The arrest of Russian national Maria Butina on allegations of being a foreign agent has put the spotlight on Bellevue's Second Amendment Foundation, its founder, Alan Gottlieb, and others in America's gun-rights community.

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The photo posted online in 2013 of the Bellevue-based Second Amendment Foundation’s Alan Gottlieb, wearing a pinstripe suit and his signature bow tie, might look like any random snapshot from a formal networking dinner.

Except this photo was taken in Moscow.  And it includes Maria Butina, a Russian national arrested this week on allegations of being an unregistered foreign agent.

Butina’s arrest has put the spotlight on Gottlieb and others in America’s gun-rights community for their interactions with the Russian citizen and onetime leader of a firearms-advocacy organization.

Prosecutors have accused Butina of being part of a conspiracy to infiltrate American political networks in order to report back to the Russian federation, according to news reports. That conspiracy began sometime in 2015, according to charging documents, and possibly earlier.

In an interview Wednesday, Gottlieb says that while he and Butina corresponded and saw each other at conferences over a few years, her arrest caught him off-guard.

“Quite frankly, when she was arrested, I was in shock,” said Gottlieb, 71. He described his interactions with her as “totally aboveboard.”

Over the years, working out of his Bellevue office, Gottlieb has built a mini-empire of free-market and gun-rights advocacy. Among others, his operations include the Second Amendment Foundation (SAF), a publishing company, a direct-mail service and the Citizens Committee for the Right to Keep and Bear Arms.

That work led Gottlieb about a decade ago to help form the International Association for the Protection of Civilian Arms Rights to advocate for gun rights on a global stage.

Gottlieb said his path first intersected with Butina’s around 2012, as the association worked to sign up gun-rights groups in other countries as affiliate members.

Butina emailed him, asking if her group, Right to Arms, could join, according to Gottlieb. A May 2012 Second Amendment Foundation blog post welcomed Right to Arms into the association.

After that, “she told us she was pulling together a gun-rights conference in Moscow,” said Gottlieb. He and his wife, Julianne Versnel, who works at SAF, were invited to speak.

They traveled to Moscow and took their places among over 200 Russian gun-rights activists, according to Gottlieb, and advocates from other countries at an upscale convention space. The program included speakers, rock music and models showcasing conceal-carry firearms.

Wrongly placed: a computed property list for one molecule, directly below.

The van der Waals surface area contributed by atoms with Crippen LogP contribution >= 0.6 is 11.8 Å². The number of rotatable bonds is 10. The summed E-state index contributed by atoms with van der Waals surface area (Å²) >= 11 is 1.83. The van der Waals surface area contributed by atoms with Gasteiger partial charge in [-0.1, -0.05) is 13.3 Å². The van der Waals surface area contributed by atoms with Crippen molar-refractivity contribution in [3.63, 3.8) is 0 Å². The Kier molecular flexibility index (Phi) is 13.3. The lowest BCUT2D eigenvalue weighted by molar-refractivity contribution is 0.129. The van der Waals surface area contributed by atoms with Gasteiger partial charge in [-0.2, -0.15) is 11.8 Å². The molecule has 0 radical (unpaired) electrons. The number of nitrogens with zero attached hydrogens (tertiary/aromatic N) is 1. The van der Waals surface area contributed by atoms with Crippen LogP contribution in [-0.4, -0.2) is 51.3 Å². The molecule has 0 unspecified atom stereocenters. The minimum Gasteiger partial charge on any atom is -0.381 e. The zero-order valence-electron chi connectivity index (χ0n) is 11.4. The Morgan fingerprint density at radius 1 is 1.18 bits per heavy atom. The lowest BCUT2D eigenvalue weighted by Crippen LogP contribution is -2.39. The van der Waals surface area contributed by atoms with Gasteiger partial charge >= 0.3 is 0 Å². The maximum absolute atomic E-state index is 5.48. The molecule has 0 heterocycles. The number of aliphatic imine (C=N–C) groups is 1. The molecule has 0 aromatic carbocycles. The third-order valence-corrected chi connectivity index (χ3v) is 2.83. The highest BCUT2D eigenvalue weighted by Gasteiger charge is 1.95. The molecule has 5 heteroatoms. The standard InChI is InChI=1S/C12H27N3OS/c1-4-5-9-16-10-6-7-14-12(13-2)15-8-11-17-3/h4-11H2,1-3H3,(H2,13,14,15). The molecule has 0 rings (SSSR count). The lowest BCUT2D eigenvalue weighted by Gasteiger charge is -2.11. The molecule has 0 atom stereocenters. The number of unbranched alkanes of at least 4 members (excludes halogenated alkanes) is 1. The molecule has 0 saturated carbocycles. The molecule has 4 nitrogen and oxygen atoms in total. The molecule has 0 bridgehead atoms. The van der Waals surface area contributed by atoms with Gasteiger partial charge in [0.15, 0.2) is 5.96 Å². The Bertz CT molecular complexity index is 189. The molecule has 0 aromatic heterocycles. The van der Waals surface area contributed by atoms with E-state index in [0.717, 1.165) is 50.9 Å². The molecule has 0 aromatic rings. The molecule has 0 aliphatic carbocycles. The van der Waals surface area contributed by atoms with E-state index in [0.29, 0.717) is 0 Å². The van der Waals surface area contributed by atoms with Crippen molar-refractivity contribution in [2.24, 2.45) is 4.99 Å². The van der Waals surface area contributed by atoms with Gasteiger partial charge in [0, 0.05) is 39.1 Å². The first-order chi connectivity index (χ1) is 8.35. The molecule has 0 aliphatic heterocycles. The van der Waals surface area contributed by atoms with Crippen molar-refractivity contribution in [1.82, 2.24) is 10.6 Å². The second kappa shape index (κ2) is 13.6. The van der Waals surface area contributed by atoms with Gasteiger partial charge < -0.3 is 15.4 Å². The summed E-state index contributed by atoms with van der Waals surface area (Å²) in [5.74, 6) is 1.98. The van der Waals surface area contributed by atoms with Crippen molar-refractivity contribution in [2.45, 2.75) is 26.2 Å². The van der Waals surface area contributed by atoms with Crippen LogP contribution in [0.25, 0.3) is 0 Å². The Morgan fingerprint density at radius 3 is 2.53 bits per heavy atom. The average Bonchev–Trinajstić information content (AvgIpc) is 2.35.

Gottlieb described Butina as “very aggressive, very assertive, very bright, very smart, obviously well-educated, speaking English very well, very flirtatious, always made sure her presence was known.”

Gary Burris of the Lone Star Shooting Association, based in Houston, also attended the conference. In an interview, Burris said he remembered the fashion show — “fun to watch” — and recounted a shooting match that he, Butina and others attended.

“She was OK, he said. “There were a lot of good shooters.”

Another Second Amendment Foundation blog post includes video clips that show Butina introducing both Gottlieb and Burris at the conference.

Burris said that other than being Facebook friends, he hasn’t kept up with Butina over the years, “And I don’t know anything about her current situation.”

Gottlieb said he and Butina saw each other a few other times after Moscow, including a gun-rights conference in Taiwan where they both spoke.

That last time he saw Butina, Gottlieb said, was at the National Rifle Association’s 2016 conference in Louisville, Kentucky.

That conference has emerged as a focal point of possible efforts by Russians to make back-channel contact with then-presidential candidate Donald Trump, according to The New York Times.

Those efforts appear to have involved Alexander Torshin, according to that report. Torshin, a Russian official who was named earlier this year in U.S. economic sanctions, appears next to Gottlieb in the 2013 photo.

Gottlieb said he doesn’t know if Torshin was ultimately acting on behalf of the government or on behalf of gun-rights groups, but he believes Butina is “hung up in this because of him.”

Butina never asked for introductions to people or other resources, and he and his wife paid their own way to Moscow, Gottlieb said.

Sometime after the NRA conference, Butina told Versnel that she was too busy with academic studies to keep doing gun-rights advocacy, according to Gottlieb. She stopped responding to the international association’s emails, and someone else took her position at Right to Arms, he said.

Gottlieb described Russia’s government as “not a friend,” but the quest for gun rights is global and “doesn’t have any borders.”

Touting his credibility as a capitalist, he recounted the story of a book published in 1990 by one of his companies, titled “The Anti-communist manifesto: whom to help in Russia.”

The book was a compilation of work by Russian economists who had to sneak their material out of the country by secretly faxing it from an office of Pravda, a newspaper in the then-Soviet Union, according to Gottlieb.

“One day, I get the FBI knocking on my door, and they want to know why we’re getting all these faxes from Moscow,” he said.

The FBI, Gottlieb said, has not questioned him about Butina or Torshin.

A spokesperson for the FBI’s Seattle office referred questions about Butina, Gottlieb and the Second Amendment Foundation to the agency’s national office, which declined to comment, citing the “ongoing matter.”

Because of his work when Russia was still the Soviet Union, Gottlieb said it wasn’t uncommon to have advocates from that part of the world contacting him.

“And so when Maria [first] contacted me,” he said, “it wasn’t that unusual.”